10 days ago

  • RT @Citywire: In his latest column, @simonevancook explains why economies are like nature and how behavioural science has evolved into a mo…

    205 days ago

  • RT @cfauk: CFA UK welcomes Sylvia Solomon, ASIP as a new member of the CFA UK Board. Sylvia is Director of ESG & Business Development at Eq…

    219 days ago

  • Is inflation back? Twenty charts surveying the evidence on the most crucial investment question of 2021. #investing #inflation #economy

    over a year ago

  • Some thoughts on yesterday's FOMC statement from Equitile's CIO, George Cooper.

    over a year ago

Risk Warning

The value of investments and the income from them can go down as well as up and investors may not get back the amount originally invested and may lose all of their investment. The value of investments in the investment funds contained on this website may be affected by the price of underlying investments. Exchange rate changes may cause the value of overseas investments to rise or fall.

Nothing contained on this website constitutes, and nothing on this website should be construed as, investment advice or a recommendation to buy, sell, hold or otherwise transact in any investment. It is strongly recommended that you seek professional investment advice before making any investment decision.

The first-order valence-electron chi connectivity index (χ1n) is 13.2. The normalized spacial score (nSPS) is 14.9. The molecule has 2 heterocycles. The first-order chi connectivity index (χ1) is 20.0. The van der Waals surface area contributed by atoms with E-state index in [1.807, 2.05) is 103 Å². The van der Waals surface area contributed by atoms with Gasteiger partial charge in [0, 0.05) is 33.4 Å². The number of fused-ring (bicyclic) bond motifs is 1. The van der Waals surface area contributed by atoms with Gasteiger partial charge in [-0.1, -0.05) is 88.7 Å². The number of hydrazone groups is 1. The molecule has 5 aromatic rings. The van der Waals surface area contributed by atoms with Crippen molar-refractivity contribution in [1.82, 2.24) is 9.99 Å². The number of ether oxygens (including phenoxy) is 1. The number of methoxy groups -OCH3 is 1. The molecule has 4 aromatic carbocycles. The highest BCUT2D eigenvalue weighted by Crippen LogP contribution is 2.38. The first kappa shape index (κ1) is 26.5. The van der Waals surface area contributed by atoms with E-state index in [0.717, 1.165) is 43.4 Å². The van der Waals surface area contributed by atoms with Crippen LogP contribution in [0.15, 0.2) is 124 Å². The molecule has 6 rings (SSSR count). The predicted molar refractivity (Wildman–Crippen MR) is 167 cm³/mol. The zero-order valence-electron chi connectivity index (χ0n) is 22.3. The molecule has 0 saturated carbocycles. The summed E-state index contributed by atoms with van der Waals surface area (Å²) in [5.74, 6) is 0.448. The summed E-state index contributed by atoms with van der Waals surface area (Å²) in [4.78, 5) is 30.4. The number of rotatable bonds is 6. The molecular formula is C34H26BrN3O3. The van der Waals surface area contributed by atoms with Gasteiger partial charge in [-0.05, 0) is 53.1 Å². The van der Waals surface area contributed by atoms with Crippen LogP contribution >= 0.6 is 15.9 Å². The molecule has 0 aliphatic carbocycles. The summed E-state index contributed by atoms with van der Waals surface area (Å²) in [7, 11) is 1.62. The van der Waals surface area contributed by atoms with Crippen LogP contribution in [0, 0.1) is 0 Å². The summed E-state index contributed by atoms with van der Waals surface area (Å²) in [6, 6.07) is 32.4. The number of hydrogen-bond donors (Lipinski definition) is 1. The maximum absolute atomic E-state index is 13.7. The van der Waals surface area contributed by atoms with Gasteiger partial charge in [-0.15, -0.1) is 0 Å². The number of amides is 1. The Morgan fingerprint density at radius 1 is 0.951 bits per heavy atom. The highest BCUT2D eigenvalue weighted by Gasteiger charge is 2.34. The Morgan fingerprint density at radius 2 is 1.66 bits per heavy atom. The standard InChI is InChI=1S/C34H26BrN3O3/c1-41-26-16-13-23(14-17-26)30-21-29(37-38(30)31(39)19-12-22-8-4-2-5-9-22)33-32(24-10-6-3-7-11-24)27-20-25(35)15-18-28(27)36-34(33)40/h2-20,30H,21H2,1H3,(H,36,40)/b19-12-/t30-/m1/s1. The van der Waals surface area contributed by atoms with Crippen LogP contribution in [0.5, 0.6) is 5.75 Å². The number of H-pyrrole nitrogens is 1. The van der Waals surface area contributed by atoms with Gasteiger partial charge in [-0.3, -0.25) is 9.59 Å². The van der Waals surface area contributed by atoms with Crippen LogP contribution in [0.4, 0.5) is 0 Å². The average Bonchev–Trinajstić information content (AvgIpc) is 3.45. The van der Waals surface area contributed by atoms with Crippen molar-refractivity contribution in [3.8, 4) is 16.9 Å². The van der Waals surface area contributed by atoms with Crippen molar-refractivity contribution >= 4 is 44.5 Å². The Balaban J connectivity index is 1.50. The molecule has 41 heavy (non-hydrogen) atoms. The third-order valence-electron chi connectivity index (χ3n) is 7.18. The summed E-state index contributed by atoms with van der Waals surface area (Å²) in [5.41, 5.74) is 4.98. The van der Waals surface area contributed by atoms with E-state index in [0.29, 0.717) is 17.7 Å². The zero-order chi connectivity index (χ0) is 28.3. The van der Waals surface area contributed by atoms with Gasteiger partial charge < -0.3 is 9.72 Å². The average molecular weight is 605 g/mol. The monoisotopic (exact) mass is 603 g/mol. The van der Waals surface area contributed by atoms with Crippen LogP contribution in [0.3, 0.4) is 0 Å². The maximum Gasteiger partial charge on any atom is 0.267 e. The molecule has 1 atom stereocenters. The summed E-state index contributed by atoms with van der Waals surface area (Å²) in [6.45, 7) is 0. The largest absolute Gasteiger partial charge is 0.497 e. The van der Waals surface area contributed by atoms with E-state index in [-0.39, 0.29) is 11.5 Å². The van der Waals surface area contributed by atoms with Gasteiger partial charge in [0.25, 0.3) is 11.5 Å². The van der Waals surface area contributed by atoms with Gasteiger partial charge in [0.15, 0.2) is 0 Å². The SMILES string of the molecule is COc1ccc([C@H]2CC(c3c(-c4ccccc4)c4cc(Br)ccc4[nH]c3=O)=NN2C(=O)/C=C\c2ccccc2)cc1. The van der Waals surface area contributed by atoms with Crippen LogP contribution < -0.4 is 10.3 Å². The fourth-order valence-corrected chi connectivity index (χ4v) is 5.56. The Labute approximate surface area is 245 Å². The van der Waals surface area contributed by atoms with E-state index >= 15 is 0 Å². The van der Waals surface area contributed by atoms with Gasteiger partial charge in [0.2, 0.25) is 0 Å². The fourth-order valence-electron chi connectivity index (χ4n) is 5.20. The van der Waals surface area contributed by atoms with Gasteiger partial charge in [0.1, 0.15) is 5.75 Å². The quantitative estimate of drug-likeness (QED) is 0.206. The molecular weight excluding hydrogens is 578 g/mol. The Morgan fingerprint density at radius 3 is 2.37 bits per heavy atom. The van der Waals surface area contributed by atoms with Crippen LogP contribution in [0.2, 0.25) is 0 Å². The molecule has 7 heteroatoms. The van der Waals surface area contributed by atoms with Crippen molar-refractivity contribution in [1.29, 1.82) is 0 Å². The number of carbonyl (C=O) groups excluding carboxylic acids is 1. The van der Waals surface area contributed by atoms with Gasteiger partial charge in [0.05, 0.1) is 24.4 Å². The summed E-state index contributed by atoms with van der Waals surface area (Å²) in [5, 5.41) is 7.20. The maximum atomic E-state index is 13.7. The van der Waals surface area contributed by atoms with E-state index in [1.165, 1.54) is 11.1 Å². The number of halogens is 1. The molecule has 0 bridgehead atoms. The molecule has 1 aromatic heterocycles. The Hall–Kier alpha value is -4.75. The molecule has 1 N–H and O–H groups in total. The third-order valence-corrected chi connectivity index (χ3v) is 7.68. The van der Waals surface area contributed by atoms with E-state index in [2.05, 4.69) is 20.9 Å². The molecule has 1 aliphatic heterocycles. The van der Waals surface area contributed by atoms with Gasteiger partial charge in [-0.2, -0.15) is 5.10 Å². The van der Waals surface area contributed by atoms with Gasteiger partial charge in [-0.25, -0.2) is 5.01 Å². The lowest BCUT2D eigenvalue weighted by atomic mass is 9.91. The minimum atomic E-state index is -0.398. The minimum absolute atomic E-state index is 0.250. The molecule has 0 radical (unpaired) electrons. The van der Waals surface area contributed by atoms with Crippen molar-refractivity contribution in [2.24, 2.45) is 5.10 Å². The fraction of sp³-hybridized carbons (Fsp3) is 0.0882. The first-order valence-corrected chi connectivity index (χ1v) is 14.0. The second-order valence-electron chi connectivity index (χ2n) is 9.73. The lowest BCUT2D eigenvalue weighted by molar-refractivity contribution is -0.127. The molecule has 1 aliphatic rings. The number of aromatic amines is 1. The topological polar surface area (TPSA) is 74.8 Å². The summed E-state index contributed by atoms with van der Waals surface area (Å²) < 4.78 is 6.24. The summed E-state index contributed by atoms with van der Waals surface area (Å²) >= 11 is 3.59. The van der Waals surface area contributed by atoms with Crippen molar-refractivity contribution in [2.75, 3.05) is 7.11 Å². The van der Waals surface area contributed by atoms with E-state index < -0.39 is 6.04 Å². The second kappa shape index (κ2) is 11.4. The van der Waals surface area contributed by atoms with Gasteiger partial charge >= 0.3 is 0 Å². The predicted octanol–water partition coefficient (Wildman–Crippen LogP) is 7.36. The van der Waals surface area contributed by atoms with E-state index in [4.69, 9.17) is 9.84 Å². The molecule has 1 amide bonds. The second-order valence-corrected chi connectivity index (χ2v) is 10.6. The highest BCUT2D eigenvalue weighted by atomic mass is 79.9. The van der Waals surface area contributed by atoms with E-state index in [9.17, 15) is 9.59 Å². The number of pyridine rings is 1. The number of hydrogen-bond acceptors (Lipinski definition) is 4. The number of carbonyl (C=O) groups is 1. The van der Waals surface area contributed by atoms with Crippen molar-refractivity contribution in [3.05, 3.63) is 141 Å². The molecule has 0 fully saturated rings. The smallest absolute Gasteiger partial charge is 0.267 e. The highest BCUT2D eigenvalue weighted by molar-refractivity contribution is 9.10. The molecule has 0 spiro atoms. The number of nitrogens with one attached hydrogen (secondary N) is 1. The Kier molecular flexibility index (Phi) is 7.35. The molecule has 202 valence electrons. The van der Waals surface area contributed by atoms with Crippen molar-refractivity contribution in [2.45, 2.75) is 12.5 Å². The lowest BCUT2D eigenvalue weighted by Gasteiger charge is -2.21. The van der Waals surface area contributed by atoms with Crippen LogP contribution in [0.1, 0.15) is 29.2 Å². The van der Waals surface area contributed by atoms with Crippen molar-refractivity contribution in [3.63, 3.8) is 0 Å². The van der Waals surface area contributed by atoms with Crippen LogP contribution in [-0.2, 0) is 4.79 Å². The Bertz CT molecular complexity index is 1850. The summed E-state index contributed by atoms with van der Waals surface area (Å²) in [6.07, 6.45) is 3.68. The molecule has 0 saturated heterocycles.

You should consider whether an investment fits your investment objectives, particular needs and financial situation before making any investment decision. You should also inform yourself and seek advice as to (a) the possible tax consequences, (b) the legal requirements and (c) any foreign exchange restrictions or exchange control requirements which you might encounter under the laws of the countries of your citizenship, residence or domicile and which might be relevant to the subscription, holding, transfer or disposal of interests in any investment fund.